- 17. Jayaraman A, Yarmush ML, Roth CM (2000) Dynamics of gene expression in rat hepatocytes under stress. Metab Eng 2: 239–251.A. JayaramanML YarmushCM Roth2000Dynamics of gene expression in rat hepatocytes under stress.Metab Eng2239251
- 18. Barrett T, Suzek TO, Troup DB, Wilhite SE, Ngau WC, et al. (2005) NCBI GEO: mining millions of expression profiles–database and tools. Nucleic Acids Res 33: D562–566.T. BarrettTO SuzekDB TroupSE WilhiteWC Ngau2005NCBI GEO: mining millions of expression profiles–database and tools.Nucleic Acids Res33D562566
- 19. Menger GJ, Lu K, Thomas T, Cassone VM, Earnest DJ (2005) Circadian profiling of the transcriptome in immortalized rat SCN cells. Physiol Genomics 21: 370–381.GJ MengerK. LuT. ThomasVM CassoneDJ Earnest2005Circadian profiling of the transcriptome in immortalized rat SCN cells.Physiol Genomics21370381
- 20. Almon RR, DuBois DC, Pearson KE, Stephan DA, Jusko WJ (2003) Gene arrays and temporal patterns of drug response: corticosteroid effects on rat liver. Funct Integr Genomics 3: 171–179.RR AlmonDC DuBoisKE PearsonDA StephanWJ Jusko2003Gene arrays and temporal patterns of drug response: corticosteroid effects on rat liver.Funct Integr Genomics3171179
- 21. Ramakrishnan R, DuBois DC, Almon RR, Pyszczynski NA, Jusko WJ (2002) Pharmacodynamics and pharmacogenomics of methylprednisolone during 7-day infusions in rats. J Pharmacol Exp Ther 300: 245–256.R. RamakrishnanDC DuBoisRR AlmonNA PyszczynskiWJ Jusko2002Pharmacodynamics and pharmacogenomics of methylprednisolone during 7-day infusions in rats.J Pharmacol Exp Ther300245256
- 22.
Keogh E, Lin J, Fu AHOT SAX: Efficiently finding the most unusual time series subsequences; 2005. E. KeoghJ. LinA. FuHOT SAX: Efficiently finding the most unusual time series subsequences; 2005
- 23.
Spiegel MR, Stephens LJ (1999) Schaum's outline of theory and problems of statistics. New York: McGraw-Hill. MR SpiegelLJ Stephens1999Schaum's outline of theory and problems of statistics.New YorkMcGraw-Hillxvii, 538
- 24. Golub TR, Slonim DK, Tamayo P, Huard C, Gaasenbeek M, et al. (1999) Molecular classification of cancer: class discovery and class prediction by gene expression monitoring. Science 286: 531–537.TR GolubDK SlonimP. TamayoC. HuardM. Gaasenbeek1999Molecular classification of cancer: class discovery and class prediction by gene expression monitoring.Science286531537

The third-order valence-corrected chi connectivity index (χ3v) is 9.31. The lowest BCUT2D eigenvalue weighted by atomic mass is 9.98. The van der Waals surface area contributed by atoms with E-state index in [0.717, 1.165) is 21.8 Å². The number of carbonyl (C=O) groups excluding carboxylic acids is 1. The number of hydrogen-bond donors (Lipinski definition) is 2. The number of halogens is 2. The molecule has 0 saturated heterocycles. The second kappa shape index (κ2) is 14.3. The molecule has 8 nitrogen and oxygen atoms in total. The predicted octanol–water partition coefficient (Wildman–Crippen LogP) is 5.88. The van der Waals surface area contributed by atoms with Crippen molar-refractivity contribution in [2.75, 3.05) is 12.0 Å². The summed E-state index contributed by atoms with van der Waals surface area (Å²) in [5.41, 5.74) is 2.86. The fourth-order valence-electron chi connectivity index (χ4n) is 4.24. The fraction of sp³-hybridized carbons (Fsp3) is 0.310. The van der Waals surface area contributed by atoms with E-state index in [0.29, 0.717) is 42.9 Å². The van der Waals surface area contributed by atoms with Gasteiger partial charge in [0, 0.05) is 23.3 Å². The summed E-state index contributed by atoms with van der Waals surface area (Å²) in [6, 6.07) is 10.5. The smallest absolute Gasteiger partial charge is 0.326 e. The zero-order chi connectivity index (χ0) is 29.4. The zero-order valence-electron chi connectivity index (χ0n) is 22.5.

- 25. Rassokhin DN, Agrafiotis DK (2000) Kolmogorov-Smirnov statistic and its application in library design. J Mol Graph Model 18: 368–382.DN RassokhinDK Agrafiotis2000Kolmogorov-Smirnov statistic and its application in library design.J Mol Graph Model18368382
- 26.
NIST (1998) e-Handbook of Statistical Methods. SEMATECH. NIST1998e-Handbook of Statistical Methods. SEMATECH
- 27. Vemula M, Berthiaume F, Jayaraman A, Yarmush ML (2004) Expression profiling analysis of the metabolic and inflammatory changes following burn injury in rats. Physiol Genomics 18: 87–98.M. VemulaF. BerthiaumeA. JayaramanML Yarmush2004Expression profiling analysis of the metabolic and inflammatory changes following burn injury in rats.Physiol Genomics188798
- 28.
Preiss BR (1999) Data structures and algorithms: with object-oriented design patterns in C++. New York: John Wiley Sons. BR Preiss1999Data structures and algorithms: with object-oriented design patterns in C++.New YorkJohn Wiley Sonsxvii, 660
- 29. Ernst J, Bar-Joseph Z (2006) STEM: a tool for the analysis of short time series gene expression data. BMC Bioinformatics 7: 191.J. ErnstZ. Bar-Joseph2006STEM: a tool for the analysis of short time series gene expression data.BMC Bioinformatics7191